Although some schools might excel with one of these emphases singularly, Hyde is the only choice for prospective families who seek to accept the challenge of all of them collectively.

Hyde teaches that it is never too late to fulfill your unique potential and gain the tools needed for a successful life. Ninety-eight percent of Hyde School graduates are accepted to 4-year colleges. Additional information about Hyde School can be found at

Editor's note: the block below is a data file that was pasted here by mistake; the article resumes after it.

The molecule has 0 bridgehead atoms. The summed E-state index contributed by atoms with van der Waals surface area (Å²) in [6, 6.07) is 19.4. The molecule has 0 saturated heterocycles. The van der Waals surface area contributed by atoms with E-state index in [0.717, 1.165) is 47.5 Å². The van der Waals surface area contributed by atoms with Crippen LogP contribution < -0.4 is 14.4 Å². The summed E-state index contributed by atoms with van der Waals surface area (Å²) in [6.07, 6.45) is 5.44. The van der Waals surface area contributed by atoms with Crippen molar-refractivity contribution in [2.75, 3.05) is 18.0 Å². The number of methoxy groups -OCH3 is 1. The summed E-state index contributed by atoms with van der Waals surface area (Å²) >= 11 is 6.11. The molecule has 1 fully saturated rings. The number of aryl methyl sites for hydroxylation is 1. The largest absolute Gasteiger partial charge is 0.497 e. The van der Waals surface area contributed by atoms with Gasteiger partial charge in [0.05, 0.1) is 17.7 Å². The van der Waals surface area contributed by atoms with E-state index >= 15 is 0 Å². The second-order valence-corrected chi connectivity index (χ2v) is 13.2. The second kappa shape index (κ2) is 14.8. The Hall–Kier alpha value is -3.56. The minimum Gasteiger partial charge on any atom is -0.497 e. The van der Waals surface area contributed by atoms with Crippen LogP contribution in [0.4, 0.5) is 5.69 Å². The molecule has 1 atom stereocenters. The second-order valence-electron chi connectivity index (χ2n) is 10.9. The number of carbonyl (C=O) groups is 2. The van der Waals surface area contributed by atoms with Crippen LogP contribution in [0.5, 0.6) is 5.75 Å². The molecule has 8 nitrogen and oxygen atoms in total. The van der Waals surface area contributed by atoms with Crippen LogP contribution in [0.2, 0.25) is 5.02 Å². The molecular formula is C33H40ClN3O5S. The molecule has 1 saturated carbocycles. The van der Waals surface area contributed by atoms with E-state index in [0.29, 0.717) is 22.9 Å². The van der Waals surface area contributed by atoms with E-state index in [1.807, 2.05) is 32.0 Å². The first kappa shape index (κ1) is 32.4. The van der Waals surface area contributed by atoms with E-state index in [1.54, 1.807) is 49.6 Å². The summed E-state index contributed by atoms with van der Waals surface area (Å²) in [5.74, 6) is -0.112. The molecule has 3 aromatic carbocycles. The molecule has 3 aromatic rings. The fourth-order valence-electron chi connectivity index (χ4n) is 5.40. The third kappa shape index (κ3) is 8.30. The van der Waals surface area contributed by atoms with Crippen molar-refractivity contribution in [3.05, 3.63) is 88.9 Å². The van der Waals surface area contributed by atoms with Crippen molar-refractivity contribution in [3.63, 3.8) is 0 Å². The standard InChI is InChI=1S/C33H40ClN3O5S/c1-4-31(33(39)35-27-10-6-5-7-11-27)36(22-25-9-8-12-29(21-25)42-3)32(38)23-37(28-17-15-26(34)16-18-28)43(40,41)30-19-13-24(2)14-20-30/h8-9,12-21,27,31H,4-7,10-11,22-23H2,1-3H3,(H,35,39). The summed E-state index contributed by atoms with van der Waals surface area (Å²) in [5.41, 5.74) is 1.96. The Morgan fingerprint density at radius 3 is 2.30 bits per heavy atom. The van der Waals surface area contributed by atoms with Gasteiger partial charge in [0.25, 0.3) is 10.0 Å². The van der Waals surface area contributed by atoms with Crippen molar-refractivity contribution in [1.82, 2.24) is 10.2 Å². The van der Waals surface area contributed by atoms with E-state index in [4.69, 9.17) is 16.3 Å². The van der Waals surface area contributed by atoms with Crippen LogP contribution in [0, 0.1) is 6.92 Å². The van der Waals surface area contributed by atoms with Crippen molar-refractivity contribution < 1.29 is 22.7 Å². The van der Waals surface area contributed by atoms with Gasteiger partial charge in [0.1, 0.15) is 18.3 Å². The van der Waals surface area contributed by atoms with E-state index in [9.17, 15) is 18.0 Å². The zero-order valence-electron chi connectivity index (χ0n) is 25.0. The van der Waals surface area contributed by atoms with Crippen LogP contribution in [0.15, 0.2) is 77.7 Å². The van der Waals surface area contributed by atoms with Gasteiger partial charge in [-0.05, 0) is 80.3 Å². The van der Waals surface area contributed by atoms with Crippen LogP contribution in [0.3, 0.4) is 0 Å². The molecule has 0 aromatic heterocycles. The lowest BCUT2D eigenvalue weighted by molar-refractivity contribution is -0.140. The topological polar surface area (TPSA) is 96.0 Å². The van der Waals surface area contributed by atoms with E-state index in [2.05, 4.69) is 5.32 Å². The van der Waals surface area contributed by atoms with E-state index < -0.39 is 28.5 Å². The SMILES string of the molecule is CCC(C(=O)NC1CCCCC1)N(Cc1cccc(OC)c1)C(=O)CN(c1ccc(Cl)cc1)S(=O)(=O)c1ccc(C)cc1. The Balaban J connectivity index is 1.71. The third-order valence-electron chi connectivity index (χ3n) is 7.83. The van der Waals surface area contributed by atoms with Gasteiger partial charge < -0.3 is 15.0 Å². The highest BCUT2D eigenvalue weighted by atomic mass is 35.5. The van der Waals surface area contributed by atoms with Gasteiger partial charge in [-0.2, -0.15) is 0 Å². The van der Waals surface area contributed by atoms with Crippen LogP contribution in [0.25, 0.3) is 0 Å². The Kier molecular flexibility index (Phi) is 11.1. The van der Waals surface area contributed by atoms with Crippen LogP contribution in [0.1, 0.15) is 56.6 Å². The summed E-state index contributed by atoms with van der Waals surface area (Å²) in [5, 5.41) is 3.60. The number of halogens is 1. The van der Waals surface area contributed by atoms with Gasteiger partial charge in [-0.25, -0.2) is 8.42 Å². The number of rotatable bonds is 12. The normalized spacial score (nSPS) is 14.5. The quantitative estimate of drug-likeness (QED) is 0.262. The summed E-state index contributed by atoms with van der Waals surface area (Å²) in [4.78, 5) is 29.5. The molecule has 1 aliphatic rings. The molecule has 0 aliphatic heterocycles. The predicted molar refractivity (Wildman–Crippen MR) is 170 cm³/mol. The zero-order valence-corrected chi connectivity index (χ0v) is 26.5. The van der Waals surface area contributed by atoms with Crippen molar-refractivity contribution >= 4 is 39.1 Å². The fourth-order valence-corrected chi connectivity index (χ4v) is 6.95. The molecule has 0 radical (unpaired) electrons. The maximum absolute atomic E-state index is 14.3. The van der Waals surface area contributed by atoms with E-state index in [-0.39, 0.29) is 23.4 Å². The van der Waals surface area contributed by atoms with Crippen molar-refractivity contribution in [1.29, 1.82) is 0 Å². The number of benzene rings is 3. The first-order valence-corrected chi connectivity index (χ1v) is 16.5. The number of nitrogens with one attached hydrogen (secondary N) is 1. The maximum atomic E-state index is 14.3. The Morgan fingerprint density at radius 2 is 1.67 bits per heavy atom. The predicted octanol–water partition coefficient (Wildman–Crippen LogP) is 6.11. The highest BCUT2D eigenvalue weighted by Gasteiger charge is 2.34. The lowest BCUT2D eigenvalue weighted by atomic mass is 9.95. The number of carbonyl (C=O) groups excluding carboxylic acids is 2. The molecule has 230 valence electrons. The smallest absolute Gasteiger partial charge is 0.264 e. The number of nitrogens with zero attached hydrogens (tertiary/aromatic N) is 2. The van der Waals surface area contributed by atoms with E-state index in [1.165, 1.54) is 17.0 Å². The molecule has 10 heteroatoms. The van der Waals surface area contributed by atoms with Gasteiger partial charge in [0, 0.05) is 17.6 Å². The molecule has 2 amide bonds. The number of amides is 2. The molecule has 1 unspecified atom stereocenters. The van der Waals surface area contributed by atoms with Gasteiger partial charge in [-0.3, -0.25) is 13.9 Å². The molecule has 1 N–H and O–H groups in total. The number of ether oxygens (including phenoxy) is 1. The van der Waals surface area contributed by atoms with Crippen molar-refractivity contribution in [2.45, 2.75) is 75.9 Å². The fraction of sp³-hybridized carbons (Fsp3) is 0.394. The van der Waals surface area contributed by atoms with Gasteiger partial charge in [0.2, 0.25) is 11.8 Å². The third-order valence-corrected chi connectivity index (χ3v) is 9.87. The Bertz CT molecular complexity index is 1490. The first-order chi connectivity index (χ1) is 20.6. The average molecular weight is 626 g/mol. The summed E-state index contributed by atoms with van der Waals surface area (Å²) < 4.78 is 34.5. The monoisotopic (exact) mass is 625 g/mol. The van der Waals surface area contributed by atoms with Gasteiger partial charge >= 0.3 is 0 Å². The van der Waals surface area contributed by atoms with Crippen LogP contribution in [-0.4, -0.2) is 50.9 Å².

Gauld, L., & Gauld, M. (2002). The biggest job we'll ever have: The hyde school program for character-based education and parenting. New York, NY: Scribner.

The Hyde School

* Correspondence concerning this article should be addressed to: The Hyde School,
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Publication:Journal of Character Education
Date:Jul 1, 2016